Figure 3 is a 3-D image that can be rotated a full 360°. This is a PET image (Positron Emission Tomography). The patient is given a radioactive isotope. The images are then gathered. The body reacts with chemical changes and the radiologist can see hot-spots or areas where activity is greater. PET imaging is unique in that it shows the chemical functioning of organs and tissues, while other imaging techniques - such as X-ray, CT and MRI (above) - show structure. PET is particularly useful for the detection of cancer, coronary artery disease and brain disease. These images can be used alone as a diagnostic tool or with a new technique called fusion, where they can be overlaid on structure type images. They can also be fed into treatment planners allowing radiation treatments to target a specific area through the best bodily route to avoid damage to other tissues.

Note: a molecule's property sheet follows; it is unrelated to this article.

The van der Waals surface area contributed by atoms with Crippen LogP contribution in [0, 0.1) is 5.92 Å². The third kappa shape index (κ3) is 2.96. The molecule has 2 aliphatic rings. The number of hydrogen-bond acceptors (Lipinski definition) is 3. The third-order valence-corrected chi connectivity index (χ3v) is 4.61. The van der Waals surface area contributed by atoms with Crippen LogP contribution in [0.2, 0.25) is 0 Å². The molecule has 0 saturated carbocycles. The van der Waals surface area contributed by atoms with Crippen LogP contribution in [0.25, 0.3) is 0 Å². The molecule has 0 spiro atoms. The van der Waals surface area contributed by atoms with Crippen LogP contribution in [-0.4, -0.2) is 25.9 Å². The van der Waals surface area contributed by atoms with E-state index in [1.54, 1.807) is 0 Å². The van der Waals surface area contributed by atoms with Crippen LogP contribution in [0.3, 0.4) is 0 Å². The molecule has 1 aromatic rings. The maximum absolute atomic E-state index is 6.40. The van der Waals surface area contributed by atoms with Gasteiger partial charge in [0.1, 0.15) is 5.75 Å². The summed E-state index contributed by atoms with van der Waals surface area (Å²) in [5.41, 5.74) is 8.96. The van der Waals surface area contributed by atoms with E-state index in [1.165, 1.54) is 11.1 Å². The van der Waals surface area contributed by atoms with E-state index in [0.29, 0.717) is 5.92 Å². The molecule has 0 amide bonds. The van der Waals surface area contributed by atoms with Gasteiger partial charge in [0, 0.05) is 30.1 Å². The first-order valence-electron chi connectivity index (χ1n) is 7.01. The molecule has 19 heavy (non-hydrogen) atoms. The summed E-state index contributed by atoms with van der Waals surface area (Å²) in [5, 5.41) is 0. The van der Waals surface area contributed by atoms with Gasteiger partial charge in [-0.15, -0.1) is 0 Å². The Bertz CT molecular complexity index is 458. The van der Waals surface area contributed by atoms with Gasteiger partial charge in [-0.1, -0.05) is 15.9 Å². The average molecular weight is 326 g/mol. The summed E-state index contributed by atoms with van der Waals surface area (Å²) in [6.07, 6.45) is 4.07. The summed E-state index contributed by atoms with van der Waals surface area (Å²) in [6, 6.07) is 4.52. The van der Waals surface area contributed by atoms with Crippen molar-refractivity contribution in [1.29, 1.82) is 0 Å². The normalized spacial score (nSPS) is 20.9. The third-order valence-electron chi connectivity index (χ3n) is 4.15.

These imaging techniques are just a few simplified examples of new medical equipment that is gaining wide acceptance today. In order to facilitate effective use of this equipment and the images, a standard was developed. The Digital Imaging and Communications in Medicine (DICOM) standard was created by the National Electrical Manufacturers Association (NEMA) as a common denominator for the viewing of medical images. Part 10 of the standard specifies the actual file format for distribution of the images. This format is an extension of the previous NEMA standard. DICOM-compliant modalities (types of equipment) are those that adhere to this portion of the standard. This standard provides for TCP/IP transport of images between modalities and image storage systems typically called a PACS (Picture Archiving and Communications System). "The number of hospitals planning to purchase PACS has more than doubled in one year," said Sheldon Dorenfest, president of Sheldon I. Dorenfest and Associates, a Chicago healthcare management consulting service. Images are stored via a DICOM push, and retrieved via DICOM query and DICOM pull. These images can be literally viewed anywhere security and policies allow. Smaller hospitals and those in remote locations can utilize the services of radiologists that are in separate locations for a cost savings. These images can also be viewed in the patient's room, in the operating room, or in the physician's office.